"WHATEVER YOU learn here will not turn a $200 rug into a $2,000 one," rug restorer Melissa Wood warned in her recent two-day rug repair workshop at the Textile Museum.

"But I hope you will learn not to be afraid of your rugs. Remember: Whatever you do to a rug, you can undo," she said.

Overcasting, patching, reweaving, rebuilding the rug foundation as well as tying Ghiordes and Senneh knots were just some of the repairs discussed in the weekend workshop.

"However, before doing any antique rug repairs," cautioned Wood, "be certain you want your rug repaired. Repairs can affect a rug's antique value. What I will show you in this workshop is primarily for conservation purposes."

She provided each student -- all of whom were either carpet dealers, repairers or collectors -- with a patch of carpet, a canvas, needle, thread, yarn and what appeared to be a small rolling pin.

Wood recommended a long table -- "as long as your rug, if possible" -- when making rug repairs. "If you don't own a long table, a board that can be nailed into will do," said Wood. One student suggested a door with all the hardware removed; another said a needlework canvas frame -- properly braced -- will work.

The first repair Wood demonstrated was overcasting. "Overcasting," she explained, "is the stitch to use to prevent the carpet knots from falling off. I advise doing it first on patches like the ones you have and then on utilitarian rugs until you become proficient enough to do it on more expensive ones."

The overcasting stitch secures the knots located on the carpet's ends. Work from the backside of the rug and use a natural fiber thread -- as opposed to polyester or nylon, which can cut through the rug fibers, warned Wood. "Pass the needle in the same direction as the warp thread [vertically]. Catch a few weft [horizontal] threads, go into the rug, coming out at the fringe. Circle the fringe with your thread and go back down into the rug.

"It's a good idea to vary the depth of this stitch in order to distribute the tension evenly -- not all on one row of knots," said Wood. "And be prepared to redo the overcasting -- it wears out every 7 to 10 years, depending on how much traffic your carpet receives.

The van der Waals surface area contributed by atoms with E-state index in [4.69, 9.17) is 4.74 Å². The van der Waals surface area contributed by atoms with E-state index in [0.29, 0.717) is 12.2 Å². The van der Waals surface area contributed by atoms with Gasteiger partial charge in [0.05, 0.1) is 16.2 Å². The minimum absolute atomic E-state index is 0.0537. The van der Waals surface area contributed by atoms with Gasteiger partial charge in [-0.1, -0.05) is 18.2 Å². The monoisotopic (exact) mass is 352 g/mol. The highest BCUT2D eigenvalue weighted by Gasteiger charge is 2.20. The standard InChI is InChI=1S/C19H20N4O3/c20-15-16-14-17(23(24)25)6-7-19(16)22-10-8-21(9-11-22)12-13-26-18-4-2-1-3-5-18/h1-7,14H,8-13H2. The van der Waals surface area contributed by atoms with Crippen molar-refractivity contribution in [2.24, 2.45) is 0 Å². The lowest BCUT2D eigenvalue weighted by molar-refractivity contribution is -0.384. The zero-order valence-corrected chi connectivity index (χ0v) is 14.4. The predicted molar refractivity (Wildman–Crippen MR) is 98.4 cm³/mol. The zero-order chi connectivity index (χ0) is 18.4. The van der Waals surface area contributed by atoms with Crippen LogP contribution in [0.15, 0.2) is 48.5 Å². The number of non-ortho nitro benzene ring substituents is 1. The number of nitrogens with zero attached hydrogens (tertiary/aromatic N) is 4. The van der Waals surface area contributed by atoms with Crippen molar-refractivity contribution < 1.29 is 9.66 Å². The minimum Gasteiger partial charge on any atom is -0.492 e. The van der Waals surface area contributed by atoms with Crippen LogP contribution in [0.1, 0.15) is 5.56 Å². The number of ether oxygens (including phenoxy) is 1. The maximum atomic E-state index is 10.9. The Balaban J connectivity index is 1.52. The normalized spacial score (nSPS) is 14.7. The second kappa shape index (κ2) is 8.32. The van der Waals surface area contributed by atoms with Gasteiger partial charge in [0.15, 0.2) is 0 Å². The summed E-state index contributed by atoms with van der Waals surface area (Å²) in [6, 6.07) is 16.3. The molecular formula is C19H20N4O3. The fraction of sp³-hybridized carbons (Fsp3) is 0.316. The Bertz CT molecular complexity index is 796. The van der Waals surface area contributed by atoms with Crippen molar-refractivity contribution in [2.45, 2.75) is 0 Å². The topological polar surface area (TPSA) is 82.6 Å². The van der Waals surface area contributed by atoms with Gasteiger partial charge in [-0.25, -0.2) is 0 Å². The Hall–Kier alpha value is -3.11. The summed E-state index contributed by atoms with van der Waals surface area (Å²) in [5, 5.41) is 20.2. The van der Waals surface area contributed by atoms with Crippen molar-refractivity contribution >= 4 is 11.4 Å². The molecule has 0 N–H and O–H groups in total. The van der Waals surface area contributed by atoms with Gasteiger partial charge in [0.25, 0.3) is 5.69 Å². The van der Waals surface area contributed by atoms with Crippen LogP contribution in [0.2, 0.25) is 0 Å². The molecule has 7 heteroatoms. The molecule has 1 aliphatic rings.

"Putting a new edge or binding on your rug is one of the easiest repairs to make. It can make a carpet look better right away and takes no time. You can also mend parts of the binding if only sections are worn out. Tack your rug edge onto your wood working board. Stretch a plain cotton or wool cord -- depending on what fiber your rug is made of -- along the edge of the rug.

"Tie the cord at each end to a nail -- without this tension, the side of the rug will ripple when the new binding is finished. Sew the cord into the corners of the rug. Then, using three-ply thread -- available at the Textile Museum and yarn shops -- sew in a wrapping-type stitch around the cord, securing it to the carpet after each wrap. Any number of additional cords may be added, but remember to secure each onto the wooden surface to maintain proper tension." And when replacing an entire binding, choose a color from the rug but one shade duller. Otherwise, the binding will take the limelight away from the rug itself.

Sometimes the carpet's interior knots come loose, as does the rug's canvas foundation. When both have occurred, Wood prefers to repair the foundation first.

"Square off the jagged canvas -- this makes the reweaving easier -- but be careful to cut before or after the knots and not through them," Wood said.

"Slip your rolling pin under the damaged section -- back side up. Tack it down. Using wool or cotton thread -- again, the fiber used in the rug -- reweave the warp threads first -- going from top to bottom. Then reweave the weft threads -- going across. Do not knot the weft threads. Do one back-and-forth stitch, cut the threads and leave them loose.